Sunday, February 13, 2011

Writing Historical Romance: Historical Accuracy

In honor of Valentine's Day I thought I'd share a some posts this week about writing historical romance. So be sure to come by again and don't forget to enter my GIVEAWAY (see above). To write romance with historical accuracy requires a good knowledge of certain elements that will be woven into your story. I've listed some guidelines that I use to help keep my writing on track in this regard with a few examples included in the bullet points.

1)  Historical Era - It's important to have a general understanding of the historical period that you are writing about. What were some of the important world events and who were some notable figures of the time, and mores specific in your setting. Discern what general elements of history affect your novel as a whole.
  • Consider periods of war, famine, industry, etc. that may impact your story.
  • There are many sources to obtain historical accuracy and it is important to verify your facts.  Wiki is good, but not a true encyclopedia. First hand accounts are excellent, but sometimes have the stuff of legend. Period costume dramas and historical novels can be a great source of inspiration, but sometimes have factual error.

 2)  Setting - Know what makes your specific setting unique. What was the area like during your time period (population, statehood, industry, etc.)? What type of language was used, daily life, customs, dress?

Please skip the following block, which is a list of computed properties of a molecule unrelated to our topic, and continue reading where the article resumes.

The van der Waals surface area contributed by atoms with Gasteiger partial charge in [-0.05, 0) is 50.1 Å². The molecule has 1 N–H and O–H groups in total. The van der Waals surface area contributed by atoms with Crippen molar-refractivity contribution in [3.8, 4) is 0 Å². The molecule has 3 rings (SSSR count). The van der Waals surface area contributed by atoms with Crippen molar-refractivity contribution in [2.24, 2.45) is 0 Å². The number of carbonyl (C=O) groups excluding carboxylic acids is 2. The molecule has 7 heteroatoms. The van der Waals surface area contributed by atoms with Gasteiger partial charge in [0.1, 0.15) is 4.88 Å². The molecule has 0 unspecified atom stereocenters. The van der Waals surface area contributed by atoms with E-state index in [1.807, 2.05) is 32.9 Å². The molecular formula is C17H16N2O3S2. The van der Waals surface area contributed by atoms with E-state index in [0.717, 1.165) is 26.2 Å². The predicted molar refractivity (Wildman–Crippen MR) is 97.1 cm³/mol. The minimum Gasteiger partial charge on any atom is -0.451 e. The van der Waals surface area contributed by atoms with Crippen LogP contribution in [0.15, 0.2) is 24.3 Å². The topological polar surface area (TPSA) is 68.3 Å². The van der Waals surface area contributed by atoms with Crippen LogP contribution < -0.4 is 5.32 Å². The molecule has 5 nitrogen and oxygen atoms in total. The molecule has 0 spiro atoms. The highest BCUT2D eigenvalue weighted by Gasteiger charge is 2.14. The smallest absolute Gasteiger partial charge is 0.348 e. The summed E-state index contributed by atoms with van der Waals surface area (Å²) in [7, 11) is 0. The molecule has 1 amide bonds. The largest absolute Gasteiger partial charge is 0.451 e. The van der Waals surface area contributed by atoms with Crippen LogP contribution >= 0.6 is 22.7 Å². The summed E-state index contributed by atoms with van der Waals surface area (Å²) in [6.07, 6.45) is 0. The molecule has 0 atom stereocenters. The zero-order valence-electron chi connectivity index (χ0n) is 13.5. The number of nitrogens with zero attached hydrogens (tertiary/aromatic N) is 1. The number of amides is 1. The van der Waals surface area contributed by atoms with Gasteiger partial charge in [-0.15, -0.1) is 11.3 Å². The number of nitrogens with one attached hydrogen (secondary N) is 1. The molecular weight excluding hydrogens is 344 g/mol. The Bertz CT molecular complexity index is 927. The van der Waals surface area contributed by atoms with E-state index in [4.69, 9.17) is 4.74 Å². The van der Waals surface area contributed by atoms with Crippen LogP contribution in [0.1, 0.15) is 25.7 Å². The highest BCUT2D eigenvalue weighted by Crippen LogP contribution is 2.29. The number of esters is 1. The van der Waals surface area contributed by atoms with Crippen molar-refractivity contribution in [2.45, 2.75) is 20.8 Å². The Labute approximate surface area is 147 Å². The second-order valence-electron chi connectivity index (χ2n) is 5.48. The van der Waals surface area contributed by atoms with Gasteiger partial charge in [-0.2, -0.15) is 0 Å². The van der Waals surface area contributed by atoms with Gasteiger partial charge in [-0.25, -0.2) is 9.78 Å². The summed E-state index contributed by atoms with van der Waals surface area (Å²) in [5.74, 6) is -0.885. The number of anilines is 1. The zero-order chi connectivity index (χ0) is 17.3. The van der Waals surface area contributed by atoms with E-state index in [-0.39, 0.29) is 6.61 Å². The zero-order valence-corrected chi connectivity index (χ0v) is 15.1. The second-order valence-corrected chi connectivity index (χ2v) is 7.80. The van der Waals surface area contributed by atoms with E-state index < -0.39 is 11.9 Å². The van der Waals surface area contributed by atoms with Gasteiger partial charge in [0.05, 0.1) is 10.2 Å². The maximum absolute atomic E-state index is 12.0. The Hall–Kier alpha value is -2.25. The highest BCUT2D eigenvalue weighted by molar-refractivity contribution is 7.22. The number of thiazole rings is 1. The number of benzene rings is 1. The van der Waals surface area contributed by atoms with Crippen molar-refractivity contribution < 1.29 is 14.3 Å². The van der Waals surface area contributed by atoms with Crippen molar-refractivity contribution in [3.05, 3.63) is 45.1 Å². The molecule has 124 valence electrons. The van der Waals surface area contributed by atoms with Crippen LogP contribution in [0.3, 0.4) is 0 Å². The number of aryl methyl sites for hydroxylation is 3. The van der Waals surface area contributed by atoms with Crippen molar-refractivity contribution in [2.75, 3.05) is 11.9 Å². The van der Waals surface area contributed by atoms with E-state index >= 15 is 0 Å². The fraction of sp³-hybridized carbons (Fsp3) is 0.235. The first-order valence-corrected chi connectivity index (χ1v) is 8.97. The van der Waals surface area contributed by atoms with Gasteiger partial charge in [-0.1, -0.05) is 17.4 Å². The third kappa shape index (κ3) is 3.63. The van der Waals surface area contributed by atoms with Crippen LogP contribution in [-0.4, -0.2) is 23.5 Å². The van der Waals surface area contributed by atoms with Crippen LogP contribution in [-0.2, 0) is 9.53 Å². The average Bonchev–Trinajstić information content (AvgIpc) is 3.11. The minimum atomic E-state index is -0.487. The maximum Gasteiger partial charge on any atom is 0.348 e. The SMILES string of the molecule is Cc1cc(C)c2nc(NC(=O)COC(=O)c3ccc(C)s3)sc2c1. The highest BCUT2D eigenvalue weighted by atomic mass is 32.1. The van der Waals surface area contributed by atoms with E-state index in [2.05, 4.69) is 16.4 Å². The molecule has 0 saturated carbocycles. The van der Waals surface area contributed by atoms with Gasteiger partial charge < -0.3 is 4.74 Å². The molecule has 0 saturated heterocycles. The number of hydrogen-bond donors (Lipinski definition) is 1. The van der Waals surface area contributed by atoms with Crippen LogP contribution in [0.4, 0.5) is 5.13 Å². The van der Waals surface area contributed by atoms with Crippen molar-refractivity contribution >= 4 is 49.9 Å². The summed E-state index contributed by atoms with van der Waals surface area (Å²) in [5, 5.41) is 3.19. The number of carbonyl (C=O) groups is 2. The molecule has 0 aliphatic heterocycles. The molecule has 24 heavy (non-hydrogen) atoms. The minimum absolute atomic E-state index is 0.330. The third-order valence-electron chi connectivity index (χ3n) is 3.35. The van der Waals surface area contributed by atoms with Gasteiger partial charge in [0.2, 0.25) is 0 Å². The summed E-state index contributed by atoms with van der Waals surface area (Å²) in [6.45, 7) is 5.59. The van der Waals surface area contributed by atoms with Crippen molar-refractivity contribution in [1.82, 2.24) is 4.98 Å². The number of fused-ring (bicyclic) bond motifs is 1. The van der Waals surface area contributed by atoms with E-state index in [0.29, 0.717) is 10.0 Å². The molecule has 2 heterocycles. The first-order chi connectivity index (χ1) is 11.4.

• In Colonial New England a woman could ride through the countryside unescorted.
  • In Puritan times a woman could be fined for wearing an expensive scarf unless it was proven that her family could afford. For many centuries, a man in a shirt without a waistcoat was considered in his undergarments.

 3)  Communication - In addition to understanding the language used in your setting and by your particular characters it's important to understand the acceptable communication between genders at the time. Can a man and a woman speak in public? What language was appropriate to pass between a male and female. How did they address one another at certain stages of their relationship?  What words and phrases were in use at the time?
  • In Victorian times a lady might communicate with the language of her fan. 
  • Intimate body parts in days gone by were seldom mentioned between the sexes, including limbs. 
    4)  Interaction - The acceptable interaction between genders  is also important to take into consideration. Are the couple's meetings mostly at public events? When are personal calls permitted? Are chaperones required? Under what circumstances might the couple be found alone?